For some 20-plus years, the Heritage thrived, sustained by figures like Cassius Clay and Lew Alcindor, both of whom later converted to Islam and officially change their names—to Muhammad Ali and Kareem Abdul-Jabbar, respectively. Nodding to his pan-African beliefs, Ali remarked in a 1975 Playboy interview: "Sure, I know I got it made while the masses of black people are catchin' hell, but as long as they ain't free, I ain't free."
Then O.J. Simpson came along.
One of the sharpest, most interesting facets of Bryant's analysis is his interrogation of "greenwashing," which is Bryant's term for the decision by some black athletes to seek power through cash, rather than through political action: "Instead of athletes using their celebrity to advocate for black people, as the old guard had, elite black players now opted for big salaries to sell sports and products, to help white America believe that all the messy history—and the nagging realities of the present—was gone."
To an extent, it became increasingly tempting to take this approach to athleticism: With the rise of endorsement deals, the allure of securing wealth essentially helped foreclose meaningful political action. Moreover, the sociologist and civil rights activist Harry Edwards tells Bryant that "the seminal issue from about 1975 to 2010 ... was the absence of a defining ideology and movement that would frame and inform activist positions." Likewise, Simpson focused not on advocacy but on ads—endorsing everything from orange juice (naturally) to Hertz rent-a-cars. As he once (in)famously said: "I'm not black. I'm O.J." But it wasn't just Simpson; throughout the rest of the 20th century, athletic phenoms such as Michael Jordan and Tiger Woods, too, were skittish around politics. Bryant argues that greenwashing effectively killed the Heritage, or at least put it on life support.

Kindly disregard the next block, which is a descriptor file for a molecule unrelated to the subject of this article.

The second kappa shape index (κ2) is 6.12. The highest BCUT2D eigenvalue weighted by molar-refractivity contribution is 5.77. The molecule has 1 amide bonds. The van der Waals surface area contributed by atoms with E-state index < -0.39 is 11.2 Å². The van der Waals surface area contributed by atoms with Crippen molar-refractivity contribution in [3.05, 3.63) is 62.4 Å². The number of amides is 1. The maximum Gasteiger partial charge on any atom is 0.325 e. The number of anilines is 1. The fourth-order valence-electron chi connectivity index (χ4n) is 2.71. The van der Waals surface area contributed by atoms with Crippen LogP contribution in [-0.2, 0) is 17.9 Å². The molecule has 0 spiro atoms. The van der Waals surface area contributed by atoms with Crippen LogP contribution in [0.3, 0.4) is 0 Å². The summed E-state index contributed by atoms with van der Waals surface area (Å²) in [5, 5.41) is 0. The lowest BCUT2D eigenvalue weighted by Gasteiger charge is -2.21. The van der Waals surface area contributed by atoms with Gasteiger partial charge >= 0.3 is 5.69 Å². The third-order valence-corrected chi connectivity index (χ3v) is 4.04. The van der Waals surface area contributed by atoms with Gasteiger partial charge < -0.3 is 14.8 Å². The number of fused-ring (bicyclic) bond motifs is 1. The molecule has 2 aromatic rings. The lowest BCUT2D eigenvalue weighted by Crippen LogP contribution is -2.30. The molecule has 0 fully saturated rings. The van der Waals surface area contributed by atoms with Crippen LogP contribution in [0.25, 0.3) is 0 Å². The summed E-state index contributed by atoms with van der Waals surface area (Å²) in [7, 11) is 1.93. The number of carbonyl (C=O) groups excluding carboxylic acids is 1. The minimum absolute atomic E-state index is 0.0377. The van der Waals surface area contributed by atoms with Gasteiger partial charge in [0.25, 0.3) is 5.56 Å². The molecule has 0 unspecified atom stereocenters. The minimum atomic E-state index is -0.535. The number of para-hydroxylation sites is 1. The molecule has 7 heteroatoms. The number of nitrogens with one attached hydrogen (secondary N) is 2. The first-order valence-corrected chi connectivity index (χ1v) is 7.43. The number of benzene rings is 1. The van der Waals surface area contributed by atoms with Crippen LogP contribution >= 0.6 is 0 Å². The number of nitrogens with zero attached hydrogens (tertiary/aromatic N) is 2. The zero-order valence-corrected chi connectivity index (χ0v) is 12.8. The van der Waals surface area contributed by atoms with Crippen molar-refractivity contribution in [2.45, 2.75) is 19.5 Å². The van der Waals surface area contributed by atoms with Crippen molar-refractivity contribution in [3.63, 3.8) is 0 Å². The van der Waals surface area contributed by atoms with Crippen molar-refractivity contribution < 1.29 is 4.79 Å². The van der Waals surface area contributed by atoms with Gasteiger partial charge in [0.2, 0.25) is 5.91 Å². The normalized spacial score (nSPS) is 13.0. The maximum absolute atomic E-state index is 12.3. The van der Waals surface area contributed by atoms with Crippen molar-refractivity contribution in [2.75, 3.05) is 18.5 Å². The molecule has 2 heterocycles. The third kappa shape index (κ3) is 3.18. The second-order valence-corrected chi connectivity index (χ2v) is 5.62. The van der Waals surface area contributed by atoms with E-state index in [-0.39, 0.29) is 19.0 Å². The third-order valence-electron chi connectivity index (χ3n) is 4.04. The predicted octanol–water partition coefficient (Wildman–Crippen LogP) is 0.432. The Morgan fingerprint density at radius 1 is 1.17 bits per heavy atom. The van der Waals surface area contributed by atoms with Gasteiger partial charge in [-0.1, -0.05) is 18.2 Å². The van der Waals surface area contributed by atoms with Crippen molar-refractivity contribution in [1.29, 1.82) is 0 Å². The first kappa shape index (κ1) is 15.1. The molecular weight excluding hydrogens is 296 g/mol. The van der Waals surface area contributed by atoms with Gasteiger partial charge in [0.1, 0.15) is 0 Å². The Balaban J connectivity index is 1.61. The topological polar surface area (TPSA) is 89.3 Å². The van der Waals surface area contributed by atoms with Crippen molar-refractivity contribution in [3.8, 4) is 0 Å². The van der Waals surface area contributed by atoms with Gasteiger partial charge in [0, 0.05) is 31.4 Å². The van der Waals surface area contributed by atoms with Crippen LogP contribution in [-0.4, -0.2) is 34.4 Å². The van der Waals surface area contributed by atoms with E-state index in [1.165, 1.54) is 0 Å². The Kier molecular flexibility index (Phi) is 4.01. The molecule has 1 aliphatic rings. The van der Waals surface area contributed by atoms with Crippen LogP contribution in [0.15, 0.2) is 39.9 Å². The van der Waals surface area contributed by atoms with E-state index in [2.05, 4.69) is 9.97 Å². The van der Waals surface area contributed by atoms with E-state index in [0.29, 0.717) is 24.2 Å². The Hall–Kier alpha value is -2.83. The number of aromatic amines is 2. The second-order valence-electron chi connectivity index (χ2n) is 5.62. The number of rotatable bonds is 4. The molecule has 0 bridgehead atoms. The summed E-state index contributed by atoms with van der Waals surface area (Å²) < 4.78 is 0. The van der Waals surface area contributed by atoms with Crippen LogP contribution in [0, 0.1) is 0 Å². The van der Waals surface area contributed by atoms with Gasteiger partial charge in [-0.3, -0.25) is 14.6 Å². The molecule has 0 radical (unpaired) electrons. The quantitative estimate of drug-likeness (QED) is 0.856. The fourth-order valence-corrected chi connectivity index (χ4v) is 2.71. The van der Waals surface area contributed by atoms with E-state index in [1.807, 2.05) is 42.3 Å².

To understand what fueled the re-emergence of the black athlete-activist of today, Bryant argues, it's necessary to look at the profound effects that 9/11 had on American culture. In the aftermath of the attacks, which claimed the lives of more than 400 emergency workers in addition to nearly 3,000 civilians, "the police-as-hero narrative appeared, stuck, remained, persisted, and spread," he writes. Within years, this largely uncritical embrace of law enforcement ran up against the growing visibility of police brutality, exemplified by the deaths of Michael Brown, Tamir Rice, and Sandra Bland, among others. Bryant argues that the "runaway 9/11 narrative of police pageantry did not square with the daily experience of how law enforcement dealt with black people." Today, this tension is perhaps most noticeable in the struggle of Colin Kaepernick, the former quarterback for the San Francisco 49ers. Since 2016, Kaepernick's decision to sit and later kneel during the national anthem, as a form of silent protest against racial injustice, has become a lightning rod for the fury of the American right.
Yet the real value of The Heritage lies in Bryant's awareness of just how long this has all been going on. At a time when it's easy to lose sight of the historical context of the black athlete-activist, who today is often wealthy beyond imagination, Bryant keeps his eye on the ball. His investigation helps readers see the arc from mid-century politics to, say, Serena Williams, whose prodigious tennis career hasn't shielded her from feeling compelled to take political actions mirroring those of her forerunners, such as speaking publicly against police violence. On top of that, Bryant writes with the kind of vim, in turns darkly comic and serious, that pulls you from page to page. It's a bracing analysis that brings clarity during a hazy season of "kneeling and blacklisting, of patriotism and heroes, some real, many more contrived."